Throughout the Information Security: Software Development Security skill, Ben will help you understand of software development security while covering topics including securing the software development life cycle (SDLC), assessing the security impact of acquired software, and applying coding standards.

Weekly time commitment: Slightly more than 1 hour. The final Security Operations videos, combined with the eight Software Development Security videos will take 72 minutes. It's a little more than an hour this week. But take a bow; your final week of study is complete!

Week 9: You're Finished with CBT Nuggets Training!

Following completion of all of the CBT Nuggets CISSP skills, it's time for another practice exam. Now, you will be able to fully assess what you've learned — and identify additional review areas before you sit for the official exam. Be sure to go back to individual videos as needed to reinforce or review your knowledge.

Weekly time commitment: 3 hours (at least). To sit for another full-length practice exam and give yourself at least three hours.

Week 10+: What's Next?

You can easily finish CBT Nuggets training in 9 weeks, but don't stop there. The CISSP is a tough exam with notoriously difficult questions. Keep studying until you're consistently passing CISSP practice exams and feel comfortable with the minutiae of the (ISC)2 methodologies.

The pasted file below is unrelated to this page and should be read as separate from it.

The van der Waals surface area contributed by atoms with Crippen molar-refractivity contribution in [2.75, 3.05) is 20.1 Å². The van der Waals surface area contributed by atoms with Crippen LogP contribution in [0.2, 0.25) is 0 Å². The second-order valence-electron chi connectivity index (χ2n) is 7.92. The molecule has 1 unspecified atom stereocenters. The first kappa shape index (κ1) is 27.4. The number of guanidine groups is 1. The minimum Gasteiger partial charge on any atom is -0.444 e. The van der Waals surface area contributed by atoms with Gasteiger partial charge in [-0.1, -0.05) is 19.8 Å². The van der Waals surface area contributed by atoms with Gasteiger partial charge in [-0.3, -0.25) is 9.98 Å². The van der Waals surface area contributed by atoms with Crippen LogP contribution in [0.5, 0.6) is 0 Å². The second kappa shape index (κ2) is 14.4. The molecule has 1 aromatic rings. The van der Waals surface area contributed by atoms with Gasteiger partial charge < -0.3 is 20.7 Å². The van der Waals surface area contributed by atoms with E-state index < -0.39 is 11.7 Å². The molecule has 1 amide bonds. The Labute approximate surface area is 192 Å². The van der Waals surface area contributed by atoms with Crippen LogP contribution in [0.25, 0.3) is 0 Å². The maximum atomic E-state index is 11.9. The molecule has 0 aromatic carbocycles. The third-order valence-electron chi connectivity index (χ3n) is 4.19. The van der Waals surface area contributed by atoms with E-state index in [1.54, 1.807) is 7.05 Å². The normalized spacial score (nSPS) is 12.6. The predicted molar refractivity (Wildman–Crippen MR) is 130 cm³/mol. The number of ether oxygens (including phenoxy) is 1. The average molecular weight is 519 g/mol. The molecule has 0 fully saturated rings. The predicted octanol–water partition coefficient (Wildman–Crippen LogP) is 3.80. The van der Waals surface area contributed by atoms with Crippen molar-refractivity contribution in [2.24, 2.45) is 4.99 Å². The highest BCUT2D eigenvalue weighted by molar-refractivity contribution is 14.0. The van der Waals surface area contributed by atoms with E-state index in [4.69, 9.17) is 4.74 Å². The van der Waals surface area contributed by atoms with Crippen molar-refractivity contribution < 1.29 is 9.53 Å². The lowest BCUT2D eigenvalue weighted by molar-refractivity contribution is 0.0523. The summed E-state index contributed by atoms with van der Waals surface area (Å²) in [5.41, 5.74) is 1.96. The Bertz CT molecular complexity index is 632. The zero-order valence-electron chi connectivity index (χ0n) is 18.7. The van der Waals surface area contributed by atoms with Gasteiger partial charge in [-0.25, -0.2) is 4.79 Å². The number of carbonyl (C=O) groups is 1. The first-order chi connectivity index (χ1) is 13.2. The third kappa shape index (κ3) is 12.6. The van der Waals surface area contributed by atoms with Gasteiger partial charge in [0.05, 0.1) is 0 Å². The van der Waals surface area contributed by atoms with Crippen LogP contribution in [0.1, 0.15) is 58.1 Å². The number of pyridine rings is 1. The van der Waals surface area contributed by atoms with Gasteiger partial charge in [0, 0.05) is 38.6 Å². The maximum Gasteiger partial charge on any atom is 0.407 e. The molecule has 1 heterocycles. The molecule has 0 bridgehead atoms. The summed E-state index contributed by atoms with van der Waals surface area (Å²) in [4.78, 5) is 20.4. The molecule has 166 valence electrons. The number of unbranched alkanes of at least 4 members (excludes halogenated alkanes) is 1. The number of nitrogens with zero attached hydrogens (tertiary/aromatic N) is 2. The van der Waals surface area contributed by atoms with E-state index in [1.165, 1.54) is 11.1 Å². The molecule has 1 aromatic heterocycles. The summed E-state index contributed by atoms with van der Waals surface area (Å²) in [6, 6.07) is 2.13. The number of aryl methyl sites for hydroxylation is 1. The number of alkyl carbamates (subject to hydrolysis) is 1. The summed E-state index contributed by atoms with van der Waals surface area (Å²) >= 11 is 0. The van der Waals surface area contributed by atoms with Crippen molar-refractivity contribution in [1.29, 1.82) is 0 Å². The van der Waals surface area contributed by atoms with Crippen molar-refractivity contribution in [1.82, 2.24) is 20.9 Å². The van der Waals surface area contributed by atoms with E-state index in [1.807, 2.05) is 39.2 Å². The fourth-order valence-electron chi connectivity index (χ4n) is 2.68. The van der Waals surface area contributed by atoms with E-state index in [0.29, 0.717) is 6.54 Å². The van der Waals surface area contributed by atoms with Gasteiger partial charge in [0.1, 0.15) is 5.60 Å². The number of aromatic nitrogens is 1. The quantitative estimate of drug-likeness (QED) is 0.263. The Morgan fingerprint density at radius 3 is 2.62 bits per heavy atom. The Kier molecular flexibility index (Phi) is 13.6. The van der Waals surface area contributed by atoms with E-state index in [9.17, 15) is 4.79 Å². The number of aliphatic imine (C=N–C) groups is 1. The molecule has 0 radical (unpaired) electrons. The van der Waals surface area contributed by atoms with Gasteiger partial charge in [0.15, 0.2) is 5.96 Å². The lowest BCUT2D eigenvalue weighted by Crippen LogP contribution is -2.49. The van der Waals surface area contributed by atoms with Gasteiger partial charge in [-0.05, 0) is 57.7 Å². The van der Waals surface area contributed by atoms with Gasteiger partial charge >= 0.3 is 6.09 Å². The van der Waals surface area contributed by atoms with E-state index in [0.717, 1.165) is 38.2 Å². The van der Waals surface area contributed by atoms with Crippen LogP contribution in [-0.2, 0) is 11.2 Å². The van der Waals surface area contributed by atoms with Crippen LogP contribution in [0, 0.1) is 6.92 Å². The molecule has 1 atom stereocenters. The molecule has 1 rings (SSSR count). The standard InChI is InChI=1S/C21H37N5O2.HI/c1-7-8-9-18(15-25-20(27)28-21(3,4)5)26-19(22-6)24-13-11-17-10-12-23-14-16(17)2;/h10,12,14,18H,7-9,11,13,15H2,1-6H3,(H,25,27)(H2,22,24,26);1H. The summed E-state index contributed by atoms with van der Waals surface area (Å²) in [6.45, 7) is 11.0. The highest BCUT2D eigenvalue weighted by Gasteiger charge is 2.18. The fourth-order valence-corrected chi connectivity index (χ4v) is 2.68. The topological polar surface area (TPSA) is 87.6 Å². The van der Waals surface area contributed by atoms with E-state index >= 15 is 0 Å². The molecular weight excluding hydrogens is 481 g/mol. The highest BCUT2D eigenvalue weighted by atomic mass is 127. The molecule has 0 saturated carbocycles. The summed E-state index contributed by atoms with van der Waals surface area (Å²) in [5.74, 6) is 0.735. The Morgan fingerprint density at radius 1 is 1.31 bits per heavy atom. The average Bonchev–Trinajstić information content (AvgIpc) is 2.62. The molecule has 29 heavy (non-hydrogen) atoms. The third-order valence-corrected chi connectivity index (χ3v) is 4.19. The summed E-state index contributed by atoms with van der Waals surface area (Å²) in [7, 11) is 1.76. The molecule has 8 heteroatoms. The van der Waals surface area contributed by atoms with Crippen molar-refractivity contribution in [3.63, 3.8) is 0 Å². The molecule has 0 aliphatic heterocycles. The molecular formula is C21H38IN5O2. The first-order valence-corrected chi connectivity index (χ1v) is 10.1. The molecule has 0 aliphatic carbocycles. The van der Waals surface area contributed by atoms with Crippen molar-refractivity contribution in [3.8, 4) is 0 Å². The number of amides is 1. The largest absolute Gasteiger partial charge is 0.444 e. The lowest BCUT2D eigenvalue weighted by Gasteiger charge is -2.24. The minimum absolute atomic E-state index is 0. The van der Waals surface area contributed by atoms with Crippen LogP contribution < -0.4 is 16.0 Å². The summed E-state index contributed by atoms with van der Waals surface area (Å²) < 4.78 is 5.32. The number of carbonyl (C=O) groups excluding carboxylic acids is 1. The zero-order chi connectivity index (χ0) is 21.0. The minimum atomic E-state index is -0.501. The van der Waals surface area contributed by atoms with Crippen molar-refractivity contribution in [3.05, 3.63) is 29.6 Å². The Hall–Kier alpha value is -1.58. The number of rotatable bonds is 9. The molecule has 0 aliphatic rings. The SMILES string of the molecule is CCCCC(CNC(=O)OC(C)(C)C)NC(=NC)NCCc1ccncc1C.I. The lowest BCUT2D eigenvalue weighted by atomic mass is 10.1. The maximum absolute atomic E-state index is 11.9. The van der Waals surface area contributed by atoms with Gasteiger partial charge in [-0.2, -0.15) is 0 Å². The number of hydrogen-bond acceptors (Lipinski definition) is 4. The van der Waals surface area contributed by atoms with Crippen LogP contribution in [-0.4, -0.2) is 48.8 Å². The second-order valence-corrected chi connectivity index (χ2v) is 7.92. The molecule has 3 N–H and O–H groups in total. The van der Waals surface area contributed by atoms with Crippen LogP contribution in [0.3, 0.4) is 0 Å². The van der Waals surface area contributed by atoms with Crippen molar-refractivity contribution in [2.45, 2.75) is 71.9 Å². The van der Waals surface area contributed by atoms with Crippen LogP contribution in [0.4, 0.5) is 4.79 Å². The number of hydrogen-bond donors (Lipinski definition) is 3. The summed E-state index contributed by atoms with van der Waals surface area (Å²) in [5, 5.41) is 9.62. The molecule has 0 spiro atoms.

What if You Don't Have the Experience?

If you choose to take the CISSP exam without the required five years experience (or four years with a college degree), you can pass it and be recognized as a CISSP Associate. You'll have up to six years to build up your required five years of domain experience.

Becoming a CISSP Associate might not help you get a job in the commercial sector. However, the CISSP Associate is accepted by the U.S. government for those IAT, IAM, and IASAE jobs we mentioned earlier.

Is CISSP for You?

CISSP certification may not be right for you. There are other security certification options that might serve you better, dependent on your role, your organization, or your career aspirations.

IT Security Certifications: The Breakdown has useful info on the range of vendor-neutral security certifications that are available — including CISSP.

If you're trying to decide whether CISSP certification makes sense for you, you should also review the (ISC)² Ultimate Guide to the CISSP. This will give you additional information on the steps to — and benefits of — becoming a CISSP.

For further information on the CISSP exam itself, download the CISSP Exam Outline and review in detail the exam topics covered under each of the security domains.

Final Thoughts

Becoming CISSP-certified is not a simple process. (ISC)2 has a lot of hurdles — work experience, exam, endorsement — that you must square away before you get your badge. If security is where you have earned your spurs and where you want to advance, acquiring your CISSP certification is a no-brainer.

It takes one push to get started on your (ISC)2 CISSP journey. Start with our (ISC)2 CISSP training and carve your path to certification today.